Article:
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539 U.S. 194 (2003) UNITED STATES et al. v. AMERICAN LIBRARY ASSOCIATION, INC., et al.         No. 02-361. Supreme Court of United States.    Argued March 5, 2003. Decided June 23, 2003. APPEAL FROM THE UNITED STATES DISTRICT COURT FOR THE EASTERN DISTRICT OF PENNSYLVANIA*195 *196 *197 REHNQUIST, C. J., announced the judgment of the Court and delivered an opinion, in which O’CONNOR, SCALIA, and THOMAS, JJ., joined. KENNEDY, J., post, p. 214, and BREYER, J., post, p. 215, filed opinions concurring in the judgment. STEVENS, J., filed a dissenting opinion, post, p. 220. SOUTER, J., filed […]

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In this case we examine a city's "adult business" licensing ordinance to determine whether it meets the First Amendment's requirement that such a licensing scheme assure prompt judicial review of an administrative decision denying a license. See FW/PBS, Inc. v. Dallas, 493 U. S. 215 (1990); cf. Freedman v. Maryland, 380 U. S. 51 (1965). We conclude that the ordinance before us, considered on its face, is consistent with the First Amendment's demands.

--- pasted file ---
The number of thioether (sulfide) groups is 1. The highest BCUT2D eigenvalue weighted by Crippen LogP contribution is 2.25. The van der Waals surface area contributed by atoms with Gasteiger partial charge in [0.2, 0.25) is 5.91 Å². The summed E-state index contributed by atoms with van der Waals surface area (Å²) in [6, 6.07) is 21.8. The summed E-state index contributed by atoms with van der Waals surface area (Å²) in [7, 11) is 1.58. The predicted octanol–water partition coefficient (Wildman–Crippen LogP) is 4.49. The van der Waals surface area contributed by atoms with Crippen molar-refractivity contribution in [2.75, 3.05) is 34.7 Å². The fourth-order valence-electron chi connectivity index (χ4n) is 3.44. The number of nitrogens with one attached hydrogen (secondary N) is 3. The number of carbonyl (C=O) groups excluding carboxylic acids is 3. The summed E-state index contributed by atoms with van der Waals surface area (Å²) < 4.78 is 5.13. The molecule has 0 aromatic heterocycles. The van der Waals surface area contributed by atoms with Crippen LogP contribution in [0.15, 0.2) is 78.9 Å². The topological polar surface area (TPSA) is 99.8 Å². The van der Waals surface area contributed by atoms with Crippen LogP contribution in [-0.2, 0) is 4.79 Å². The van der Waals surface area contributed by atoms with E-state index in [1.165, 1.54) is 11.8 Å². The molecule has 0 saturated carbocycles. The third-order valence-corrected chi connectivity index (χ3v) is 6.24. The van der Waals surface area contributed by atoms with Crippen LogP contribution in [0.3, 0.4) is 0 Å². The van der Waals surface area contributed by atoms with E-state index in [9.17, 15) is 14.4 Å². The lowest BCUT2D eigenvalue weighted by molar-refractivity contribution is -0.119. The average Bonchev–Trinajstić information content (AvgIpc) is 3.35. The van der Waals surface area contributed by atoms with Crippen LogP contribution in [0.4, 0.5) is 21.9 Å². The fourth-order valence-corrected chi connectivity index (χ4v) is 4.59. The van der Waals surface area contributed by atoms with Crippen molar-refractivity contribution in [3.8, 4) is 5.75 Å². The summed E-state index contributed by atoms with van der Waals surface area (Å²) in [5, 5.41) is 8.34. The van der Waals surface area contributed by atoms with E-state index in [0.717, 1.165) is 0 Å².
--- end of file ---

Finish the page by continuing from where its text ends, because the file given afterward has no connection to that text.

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This case presents a challenge to a statute enacted by Congress to protect minors from exposure to sexually explicit materials on the Internet, the Child Online Protection Act *660 (COPA), 112 Stat. 2681-736, codified at 47 U. S. C. § 231. We must decide whether the Court of Appeals was correct to affirm a ruling by the District Court that enforcement of COPA should be enjoined because the statute likely violates the First Amendment.

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Section 2252A(a)(3)(B) of Title 18, United States Code, criminalizes, in certain specified circumstances, the pandering or solicitation of child pornography. This case presents the question whether that statute is overbroad under the First Amendment or impermissibly vague under the Due Process Clause of the Fifth Amendment.

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Respondents, representing the video-game and software industries, filed a preenforcement challenge to a California law that restricts the sale or rental of violent video games to minors.

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October 3, 1957